California Gov. Jerry Brown signed a law on Monday that gives undocumented students attending California universities greater access to privately funded scholarships, as the legislature debated a more controversial measure to allow undocumented immigrants to pay in-state tuition.

The California DREAM Act is distinct from the federal DREAM act, which would open a path to citizenship for some immigrants who arrived in the country illegally as children. But they operate on the same principle that undocumented students should be open to some of the same privileges as citizens.

"I'm committed to expanding opportunity wherever I can find it, and certainly these kinds of bills promote a goal of a more inclusive California and a more educated California," Brown told reporters after the bill-signing ceremony Monday. "Today signing this Dream Act is another piece of investment in people, because people are what drives the culture, the economy, the state and our country," he added.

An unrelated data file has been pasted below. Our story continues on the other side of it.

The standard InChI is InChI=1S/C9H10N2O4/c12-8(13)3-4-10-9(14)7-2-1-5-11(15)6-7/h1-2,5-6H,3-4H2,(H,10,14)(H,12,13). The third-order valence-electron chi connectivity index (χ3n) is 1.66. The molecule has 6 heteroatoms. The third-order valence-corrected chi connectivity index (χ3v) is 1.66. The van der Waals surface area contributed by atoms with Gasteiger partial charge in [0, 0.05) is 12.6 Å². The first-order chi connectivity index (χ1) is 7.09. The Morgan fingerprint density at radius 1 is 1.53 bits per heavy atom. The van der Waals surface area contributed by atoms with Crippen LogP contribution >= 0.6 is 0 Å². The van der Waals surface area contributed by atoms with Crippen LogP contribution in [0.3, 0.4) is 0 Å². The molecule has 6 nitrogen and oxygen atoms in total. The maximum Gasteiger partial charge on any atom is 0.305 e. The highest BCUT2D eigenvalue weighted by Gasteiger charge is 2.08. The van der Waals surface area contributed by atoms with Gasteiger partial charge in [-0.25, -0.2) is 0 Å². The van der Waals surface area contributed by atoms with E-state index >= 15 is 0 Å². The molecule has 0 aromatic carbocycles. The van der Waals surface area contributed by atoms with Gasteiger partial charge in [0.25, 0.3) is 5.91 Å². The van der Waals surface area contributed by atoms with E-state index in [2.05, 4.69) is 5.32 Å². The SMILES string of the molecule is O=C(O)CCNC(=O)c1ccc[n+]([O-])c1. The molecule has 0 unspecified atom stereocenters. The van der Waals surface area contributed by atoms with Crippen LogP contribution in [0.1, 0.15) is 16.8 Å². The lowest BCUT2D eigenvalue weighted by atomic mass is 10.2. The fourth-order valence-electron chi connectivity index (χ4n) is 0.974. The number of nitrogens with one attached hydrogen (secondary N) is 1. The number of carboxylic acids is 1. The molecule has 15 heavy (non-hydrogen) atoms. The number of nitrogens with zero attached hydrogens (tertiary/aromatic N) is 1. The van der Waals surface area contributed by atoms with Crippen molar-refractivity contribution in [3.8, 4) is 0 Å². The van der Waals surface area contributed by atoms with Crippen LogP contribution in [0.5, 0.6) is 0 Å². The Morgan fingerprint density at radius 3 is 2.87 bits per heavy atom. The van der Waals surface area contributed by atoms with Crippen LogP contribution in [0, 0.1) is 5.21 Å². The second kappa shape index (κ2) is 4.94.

A separate portion of the act that would allow undocumented immigrants to pay in-state tuition, leveling an educational inequity that meant immigrants faced tuition costs nearly five times higher than other Californians, is still bottled up in the state legislature. Brown has signaled he would likely sign that part of the bill if it crossed his desk.

The in-state tuition provision would essentially update an earlier law that makes undocumented students eligible for in-state tuition without specifically mentioning immigration status. The U.S. Supreme Court recently refused to hear a challenge to that law from opponents saying it discriminated against citizens in favor of immigrants.

The question of equal access to education has factored heavily into the debate over immigration. The California DREAM Act effectively takes the opposite position from a tough new Alabam immigration law, derided by critics as unnecessarily strict and discriminatory, that requires schools to verify the immigration status of both new students and their parents.